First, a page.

I continue to be surprised at the number of conservative, evangelical theologians who view the earth as having existed for billions of years. Why do they believe what contradicts a clear reading of the opening chapters of Genesis? Many years ago I read A. W. Tozer’s comment that the great danger for evangelical academicians was the desire to achieve credibility in the eyes of the secular academic world. My suspicion is that desire accounts for some measure of the acceptance of evolutionary ages.
There is also something else going on, doubtlessly, and I speak from personal experience. There was a time when I was open to the earth’s being billions of years old, with the caveat being that Adam and Eve were specially created as the parents of humans, perhaps ten to fifteen thousand years ago. The more I studied the exegetical evidence from the Scriptures, however, the more untenable I found the belief that the earth is billions of years old. Likewise, the more I examined the evidence provided by supporters of an old earth view of origins and supporters of a young earth view of origins, the more certain I became that science supported the young earth view.
So what is this other reason that many conservative theologians, those who claim the Bible is the inerrant word of God, accept an old earth creationist view? I suspect that they do so because people they trust endorse such a view. That is where I was. Theologians whom I trusted often held to an old earth creationist view. Such theologians may have picked up an argument or two to give support for holding such a view, but now I really wonder how deeply they have examined the evidence. They are involved with other matters, other theological pursuits that they deem more important than the age of the earth. Origins is not their focus, so they leave the thinking to those whom they trust.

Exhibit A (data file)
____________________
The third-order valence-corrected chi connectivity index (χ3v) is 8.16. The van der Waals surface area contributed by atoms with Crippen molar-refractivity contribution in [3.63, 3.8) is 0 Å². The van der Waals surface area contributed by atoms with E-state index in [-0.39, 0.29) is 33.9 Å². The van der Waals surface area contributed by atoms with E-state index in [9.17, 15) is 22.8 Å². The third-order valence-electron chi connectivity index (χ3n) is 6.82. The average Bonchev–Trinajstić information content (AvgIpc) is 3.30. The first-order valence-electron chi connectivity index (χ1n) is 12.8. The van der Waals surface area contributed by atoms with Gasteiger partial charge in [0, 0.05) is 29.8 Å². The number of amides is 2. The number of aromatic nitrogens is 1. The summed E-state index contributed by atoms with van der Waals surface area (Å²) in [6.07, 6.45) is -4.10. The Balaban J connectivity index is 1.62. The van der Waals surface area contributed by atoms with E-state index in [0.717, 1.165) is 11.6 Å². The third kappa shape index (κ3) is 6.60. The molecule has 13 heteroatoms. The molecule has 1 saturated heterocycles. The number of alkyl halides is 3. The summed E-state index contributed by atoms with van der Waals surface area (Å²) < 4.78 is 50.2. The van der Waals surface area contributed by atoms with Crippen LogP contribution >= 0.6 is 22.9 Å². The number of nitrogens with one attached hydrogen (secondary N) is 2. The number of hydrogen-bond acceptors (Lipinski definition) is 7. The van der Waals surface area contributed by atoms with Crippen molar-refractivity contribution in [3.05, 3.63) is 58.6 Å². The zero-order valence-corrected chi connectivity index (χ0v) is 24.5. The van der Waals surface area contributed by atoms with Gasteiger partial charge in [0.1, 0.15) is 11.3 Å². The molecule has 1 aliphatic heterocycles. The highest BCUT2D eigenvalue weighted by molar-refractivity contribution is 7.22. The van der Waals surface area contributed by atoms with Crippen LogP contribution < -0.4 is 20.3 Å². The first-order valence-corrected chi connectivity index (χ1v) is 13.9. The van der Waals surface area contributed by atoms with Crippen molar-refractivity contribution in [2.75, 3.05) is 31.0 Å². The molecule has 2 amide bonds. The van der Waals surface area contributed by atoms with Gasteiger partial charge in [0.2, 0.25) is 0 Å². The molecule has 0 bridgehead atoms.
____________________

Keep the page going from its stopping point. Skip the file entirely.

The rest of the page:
A recent article on the website of Creation Ministries International by Dr. Russell Humphreys put this issue into focus for me. In “Why Most Scientists Believe the Earth Is Old,” Dr. Humphreys makes the case that few scientists really study the origin of the earth and the universe. Their interests lie elsewhere, so they simply really upon the beliefs of those scientists whom they trust who lay claim to expertise in the area of origins.
Dr. Humphreys writes, “The majority of scientists—the evolutionists—rely on a minority of the relevant data. Yet a minority of scientists—the creationists—use the majority of the relevant data. Adding to the irony is the public’s wrong impression that it is the other way around. Therefore, many ask: ‘If the evidence is so strongly for a young earth, why do most scientists believe otherwise?’ The answer is simple: Most scientists believe the earth is old because they believe most other scientists believe the earth is old!”
Scientists are often portrayed as disinterested seekers of truth. If the evidence were to reveal that the earth is young, as in a few thousand years, then that is what they would teach. On the other hand, if the evidence were to reveal that the earth is old, as in billions of years, then that is what they would teach. Unfortunately, that is not the case. The implications for a young earth are too great for scientists who refuse to acknowledge God as creator. Necessarily, billions of years are required, in their mind, to get from their claim of a big bang to where we are today. One holds to evolution because of one’s belief system, not because of the evidence.
Theologians who realize that God is creator and the Word of God is inerrant need to recognize that a belief in evolutionary ages, even while maintaining that God interacted with evolution to specially create Adam and Eve, is essentially denying the clear teaching of the Scriptures. Accommodating evolution in order to gain the respect of a secular culture or because other trusted theologians possess such a belief compromises the Scriptures and denies God the glory that is his alone.